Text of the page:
Debugging and maintaining code are some of the most challenging tasks that a programmer can face. Sometimes, making the code more readable can be the only thing between you and a life as a walking sheepdog. 🙂

B.E.

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Overloading Constructors in PHP

Anyone who’s ever programmed in something like Java has probably written an overloaded constructor or two in their life. The ability to use different constructors for different circumstances is fundamental to both the polymorphism and code-reusability parts of OOP, and are amongst the fundamental tools of the trade.

PHP, having started out as a simple web-interaction language, and having only recently added real support for OOP programming, does not support constructor overloading. Annoyingly, Netbeans 6.5.1 doesn’t kick up any sort of warning if you attempt to overload a variable. The page simply would not render, without any mention of why. To make matters worse: it seems that this is such a fundamental issue in PHP that it doesn’t even get to a point where you can attach a debugger and see where things are breaking. You either know this, or you end up sitting in front of an empty browser window scratching your head.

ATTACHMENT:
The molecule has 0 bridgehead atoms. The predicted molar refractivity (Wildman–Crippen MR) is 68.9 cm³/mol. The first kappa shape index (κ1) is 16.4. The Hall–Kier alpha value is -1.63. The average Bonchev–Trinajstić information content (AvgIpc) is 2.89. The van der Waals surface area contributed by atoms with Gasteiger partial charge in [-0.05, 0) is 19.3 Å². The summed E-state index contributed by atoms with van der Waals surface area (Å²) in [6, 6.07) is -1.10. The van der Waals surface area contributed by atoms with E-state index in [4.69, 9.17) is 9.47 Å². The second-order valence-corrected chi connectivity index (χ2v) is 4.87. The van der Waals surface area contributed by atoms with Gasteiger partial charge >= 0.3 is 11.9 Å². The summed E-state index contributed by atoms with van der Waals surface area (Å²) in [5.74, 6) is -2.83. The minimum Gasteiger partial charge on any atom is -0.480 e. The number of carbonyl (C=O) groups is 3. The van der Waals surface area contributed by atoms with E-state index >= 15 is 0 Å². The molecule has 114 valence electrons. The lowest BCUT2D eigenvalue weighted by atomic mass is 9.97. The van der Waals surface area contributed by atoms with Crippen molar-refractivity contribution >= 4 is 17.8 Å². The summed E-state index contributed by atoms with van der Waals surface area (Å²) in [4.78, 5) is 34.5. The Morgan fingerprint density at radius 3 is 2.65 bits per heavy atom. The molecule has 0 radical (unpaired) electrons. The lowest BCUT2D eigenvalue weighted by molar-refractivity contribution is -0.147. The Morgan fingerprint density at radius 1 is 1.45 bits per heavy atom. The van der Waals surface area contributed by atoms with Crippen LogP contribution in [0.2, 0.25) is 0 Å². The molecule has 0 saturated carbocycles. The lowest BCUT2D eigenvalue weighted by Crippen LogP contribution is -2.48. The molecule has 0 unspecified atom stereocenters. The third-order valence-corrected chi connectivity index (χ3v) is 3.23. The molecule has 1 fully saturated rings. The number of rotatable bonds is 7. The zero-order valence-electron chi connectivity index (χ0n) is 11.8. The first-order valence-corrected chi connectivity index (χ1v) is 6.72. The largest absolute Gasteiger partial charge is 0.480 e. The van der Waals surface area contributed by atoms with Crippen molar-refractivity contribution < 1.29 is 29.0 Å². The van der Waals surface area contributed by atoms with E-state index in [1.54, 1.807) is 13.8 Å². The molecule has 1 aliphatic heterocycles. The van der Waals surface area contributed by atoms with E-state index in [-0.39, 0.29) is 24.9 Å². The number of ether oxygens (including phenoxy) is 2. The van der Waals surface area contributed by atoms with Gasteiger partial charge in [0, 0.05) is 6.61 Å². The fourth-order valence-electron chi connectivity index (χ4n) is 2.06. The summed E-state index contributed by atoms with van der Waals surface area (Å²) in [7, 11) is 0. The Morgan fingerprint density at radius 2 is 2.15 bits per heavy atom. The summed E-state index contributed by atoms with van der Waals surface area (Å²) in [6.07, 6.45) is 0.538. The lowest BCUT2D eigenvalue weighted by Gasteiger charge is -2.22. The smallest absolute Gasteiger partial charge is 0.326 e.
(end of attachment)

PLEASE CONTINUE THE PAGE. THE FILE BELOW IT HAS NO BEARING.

So how can you “overload” constructors in PHP anyway? by using optional arguments, of course!

consider the following function declaration:

class PHPExample{
    public function __construct(array $inputArray="", $in="")
}

The function is obviously the (one and only) constructor method for its class. Yet any of the foolowing calls will invoke it correctly:

$A = new PHPExample();
$A = new PHPExample(array("A","B","C"));
$A = new PHPExample(,4);
$A = new PHPExample(array("A","B","C"), 4);